9. Between 9 and 14 February 2011, Mr. Mossavi and Ms. Rahnavard were also placed under house arrest at their home in Tehran. Reportedly, the Iranian security forces (Nirou- ye Entezami) were involved in the arrest. According to eyewitnesses’ reports, at various times the house of Mr. Mossavi and Ms. Rahnavard was surrounded by uniformed security forces and plain-clothed security forces, believed to be members of the Intelligence Ministry, Islamic Revolution Guard Corps and Basij militia.
10. On 14 February, while demonstrations were taking place in Tehran and other major cities in the Islamic Republic of Iran, the security forces allegedly blocked the streets leading to the homes of Mr. Karoubi and Mr. Mossavi.
11. It is reported that between 16 and 24 February 2011, Mr. Mossavi’s daughters asked the security forces surrounding their parents’ home if there had been any judicial order that prohibited them from seeing their parents. The security officers allegedly refused to provide any answers. It is reported that, some time between 16 and 24 February 2011, Mr. Mossavi and his wife Ms. Rahnavard were taken to an undisclosed location, allegedly called “safe houses”.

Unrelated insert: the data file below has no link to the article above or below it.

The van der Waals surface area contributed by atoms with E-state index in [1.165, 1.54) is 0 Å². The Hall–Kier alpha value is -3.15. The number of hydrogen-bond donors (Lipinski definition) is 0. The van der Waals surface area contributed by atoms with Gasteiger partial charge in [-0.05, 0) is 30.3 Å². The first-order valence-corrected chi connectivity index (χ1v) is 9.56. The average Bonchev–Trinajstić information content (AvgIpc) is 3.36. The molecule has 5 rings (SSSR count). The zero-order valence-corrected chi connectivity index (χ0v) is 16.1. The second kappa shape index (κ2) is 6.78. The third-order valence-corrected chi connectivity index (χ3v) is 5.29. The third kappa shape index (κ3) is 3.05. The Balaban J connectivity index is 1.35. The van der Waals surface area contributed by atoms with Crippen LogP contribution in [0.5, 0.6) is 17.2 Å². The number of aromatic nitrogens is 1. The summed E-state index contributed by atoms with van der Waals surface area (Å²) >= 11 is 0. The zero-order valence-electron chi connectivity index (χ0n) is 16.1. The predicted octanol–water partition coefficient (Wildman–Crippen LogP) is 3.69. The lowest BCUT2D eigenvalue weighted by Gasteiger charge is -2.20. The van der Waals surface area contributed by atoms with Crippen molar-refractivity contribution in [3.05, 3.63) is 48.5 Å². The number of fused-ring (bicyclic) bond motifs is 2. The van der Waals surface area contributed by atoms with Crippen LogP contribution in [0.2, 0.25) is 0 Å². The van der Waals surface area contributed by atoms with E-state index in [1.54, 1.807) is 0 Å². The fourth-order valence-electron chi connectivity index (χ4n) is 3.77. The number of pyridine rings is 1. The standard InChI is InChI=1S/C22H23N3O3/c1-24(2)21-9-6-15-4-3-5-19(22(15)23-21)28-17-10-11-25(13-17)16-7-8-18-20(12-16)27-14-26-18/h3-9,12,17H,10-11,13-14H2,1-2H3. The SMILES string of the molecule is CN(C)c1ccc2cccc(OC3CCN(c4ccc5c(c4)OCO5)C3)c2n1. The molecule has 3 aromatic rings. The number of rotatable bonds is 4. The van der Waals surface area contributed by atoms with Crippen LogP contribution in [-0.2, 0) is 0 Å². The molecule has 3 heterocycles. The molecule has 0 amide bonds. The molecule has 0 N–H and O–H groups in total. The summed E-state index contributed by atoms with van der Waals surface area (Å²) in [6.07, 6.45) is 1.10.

12. On 28 February 2011, the Prosecutor General of the Islamic Republic of Iran Gholam Hossein Mohseni Ejei reportedly denied that Mr. Mossavi and Mr. Karoubi had been formally arrested or placed in detention, stating that they were in their respective homes. Mr. Ejei conceded that the authorities had imposed some restrictions on them: “Judicial action has been taken (against Mossavi and Karoubi); ultimatums have been issued ... In the first step, their communication, including their comings and goings, and their telephone conversations have been restricted, and if need be, other steps will be taken.” This was Mr. Ejei’s statement to the semi-official Iranian Students’ News Agency.